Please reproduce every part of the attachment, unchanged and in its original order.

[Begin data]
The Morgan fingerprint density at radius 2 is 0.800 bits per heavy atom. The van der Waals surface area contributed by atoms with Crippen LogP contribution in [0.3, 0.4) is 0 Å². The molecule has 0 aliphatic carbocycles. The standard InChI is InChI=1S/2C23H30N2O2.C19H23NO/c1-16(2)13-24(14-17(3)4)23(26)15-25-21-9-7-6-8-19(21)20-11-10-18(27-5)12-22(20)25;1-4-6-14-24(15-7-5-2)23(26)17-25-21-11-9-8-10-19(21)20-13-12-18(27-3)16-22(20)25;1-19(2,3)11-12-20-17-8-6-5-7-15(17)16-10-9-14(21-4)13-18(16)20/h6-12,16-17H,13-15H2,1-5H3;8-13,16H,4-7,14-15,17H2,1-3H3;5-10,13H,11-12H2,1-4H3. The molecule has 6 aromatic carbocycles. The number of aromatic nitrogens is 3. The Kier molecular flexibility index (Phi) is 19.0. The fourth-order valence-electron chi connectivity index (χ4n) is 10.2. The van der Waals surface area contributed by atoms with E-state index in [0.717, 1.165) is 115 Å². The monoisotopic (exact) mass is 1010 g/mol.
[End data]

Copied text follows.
The Morgan fingerprint density at radius 2 is 0.800 bits per heavy atom. The van der Waals surface area contributed by atoms with Crippen LogP contribution in [0.3, 0.4) is 0 Å². The molecule has 0 aliphatic carbocycles. The standard InChI is InChI=1S/2C23H30N2O2.C19H23NO/c1-16(2)13-24(14-17(3)4)23(26)15-25-21-9-7-6-8-19(21)20-11-10-18(27-5)12-22(20)25;1-4-6-14-24(15-7-5-2)23(26)17-25-21-11-9-8-10-19(21)20-13-12-18(27-3)16-22(20)25;1-19(2,3)11-12-20-17-8-6-5-7-15(17)16-10-9-14(21-4)13-18(16)20/h6-12,16-17H,13-15H2,1-5H3;8-13,16H,4-7,14-15,17H2,1-3H3;5-10,13H,11-12H2,1-4H3. The molecule has 6 aromatic carbocycles. The number of aromatic nitrogens is 3. The Kier molecular flexibility index (Phi) is 19.0. The fourth-order valence-electron chi connectivity index (χ4n) is 10.2. The van der Waals surface area contributed by atoms with E-state index in [0.717, 1.165) is 115 Å². The monoisotopic (exact) mass is 1010 g/mol.